Adult African Americans were the youth of three or four decades ago. They felt the sting of racism (Haney & Pettigrew, 2006). Segregated in school, on public transportation venues, and even in restaurants, much was learned. Their social upbringing in family and community formed the bonds and insecurities that would develop into illusions of control. Although the Presidential candidate did not call for racial disparity, but instead called for all men to come together, his words and the perception of what he would do for their race was enough to enable the African Americans to pick themselves up and fight back (Elder, 2008). Larry Elder quotes NYC Councilman Charles Barron in his novel Stupid Black Men, “I want to go up to the closest white person and say, ‘you can’t understand this, it’s a black thing,’ and then slap him, just for my mental health” (2008). This racially biased comment was greeted by applause from the blacks in his audience, giving credence to racial empowerment. The issue is primarily with the racist behavior shown in African American communities. Caucasian Americans are increasingly apprehensive, thus they say nothing because of the chance they will be labeled racists themselves.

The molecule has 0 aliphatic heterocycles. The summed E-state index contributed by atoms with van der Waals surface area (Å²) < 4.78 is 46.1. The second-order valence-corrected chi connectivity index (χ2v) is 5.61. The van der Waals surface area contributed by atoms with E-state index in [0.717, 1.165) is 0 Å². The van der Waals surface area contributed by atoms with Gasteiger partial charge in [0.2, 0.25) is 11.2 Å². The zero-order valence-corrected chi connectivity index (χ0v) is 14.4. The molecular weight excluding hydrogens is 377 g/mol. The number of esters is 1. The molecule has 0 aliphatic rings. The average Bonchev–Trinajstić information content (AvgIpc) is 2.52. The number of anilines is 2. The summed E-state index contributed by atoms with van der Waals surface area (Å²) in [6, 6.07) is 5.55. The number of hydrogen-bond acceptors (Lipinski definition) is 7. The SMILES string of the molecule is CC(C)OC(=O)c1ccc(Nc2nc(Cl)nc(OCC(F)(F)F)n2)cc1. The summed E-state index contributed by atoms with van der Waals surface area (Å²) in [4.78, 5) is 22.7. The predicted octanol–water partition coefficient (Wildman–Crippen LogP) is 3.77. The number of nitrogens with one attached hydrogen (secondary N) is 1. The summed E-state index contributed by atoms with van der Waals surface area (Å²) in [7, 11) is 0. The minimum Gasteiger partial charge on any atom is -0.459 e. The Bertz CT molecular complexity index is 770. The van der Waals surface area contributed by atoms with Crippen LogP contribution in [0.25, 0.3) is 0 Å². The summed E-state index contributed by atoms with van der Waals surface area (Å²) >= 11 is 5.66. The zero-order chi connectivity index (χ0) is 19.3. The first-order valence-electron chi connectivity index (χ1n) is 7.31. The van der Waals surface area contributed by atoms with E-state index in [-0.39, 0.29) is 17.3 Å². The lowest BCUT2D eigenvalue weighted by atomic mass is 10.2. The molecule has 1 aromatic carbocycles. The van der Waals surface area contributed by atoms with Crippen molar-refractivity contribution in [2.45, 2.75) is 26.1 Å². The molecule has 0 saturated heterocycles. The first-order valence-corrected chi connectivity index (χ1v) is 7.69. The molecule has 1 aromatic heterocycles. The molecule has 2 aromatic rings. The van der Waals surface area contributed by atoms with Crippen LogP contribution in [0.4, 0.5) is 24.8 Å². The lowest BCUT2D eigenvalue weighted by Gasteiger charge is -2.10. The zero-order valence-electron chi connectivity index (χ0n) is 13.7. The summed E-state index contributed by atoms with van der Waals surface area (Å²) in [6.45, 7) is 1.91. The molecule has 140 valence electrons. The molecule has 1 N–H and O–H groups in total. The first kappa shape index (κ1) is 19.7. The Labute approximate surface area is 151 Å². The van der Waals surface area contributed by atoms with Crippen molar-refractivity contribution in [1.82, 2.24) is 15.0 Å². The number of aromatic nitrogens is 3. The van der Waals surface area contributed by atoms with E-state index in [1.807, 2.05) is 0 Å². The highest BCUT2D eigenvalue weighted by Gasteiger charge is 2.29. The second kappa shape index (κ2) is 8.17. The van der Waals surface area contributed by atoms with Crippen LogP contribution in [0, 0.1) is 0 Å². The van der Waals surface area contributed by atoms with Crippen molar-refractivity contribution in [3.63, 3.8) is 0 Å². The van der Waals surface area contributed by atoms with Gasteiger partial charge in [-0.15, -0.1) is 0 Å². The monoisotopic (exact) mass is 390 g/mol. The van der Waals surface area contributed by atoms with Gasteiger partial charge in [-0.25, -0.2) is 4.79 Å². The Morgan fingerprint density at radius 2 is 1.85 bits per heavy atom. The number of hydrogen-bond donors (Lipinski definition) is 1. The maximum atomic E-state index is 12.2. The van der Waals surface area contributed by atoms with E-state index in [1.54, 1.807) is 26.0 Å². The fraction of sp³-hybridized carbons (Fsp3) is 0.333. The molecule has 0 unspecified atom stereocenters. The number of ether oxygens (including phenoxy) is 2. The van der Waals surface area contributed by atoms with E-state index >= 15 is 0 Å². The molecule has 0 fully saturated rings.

In addition to the self-imposed importance created by the President’s inauguration there are many psychologists and psychiatrists who would agree that making a cultural minority more visible will help them to enable their own self worth (Sue, 2004). Dr. Sue contends that as long as white people contain an innate disrespect and distrust of minority cultures, even if they do not express it, then those minorities will never truly be treated as equals (2004). This contention is supported by others yet also argued by psychologists as well. There are some who would say that when racial differences are blatantly indicated it creates the dissention and potential racism. In the world of beauty pageants, professional awards, and even independent professional organizations it becomes obvious that sometimes the cultural bonds tie the minorities into their own groups voluntarily instead of working toward total integration with their peers. Does racial empowerment come from this culturally motivated segregation? When Dr. Sue took his research to the street he discovered when white people were asked “What does it mean to be white?” some were offended. He determined this reaction was a latent underlying hypocrisy of the white people (Sue, 2004). He indicated that their refusal to answer the question or their generic responses such as “We are all the same under our skin” actually indicated their racism or their ‘whiteness’ (Sue, 2004). When psychologists derive such conclusions it will also give rise to inaccurate synopses of the true meaning of being of a particular race.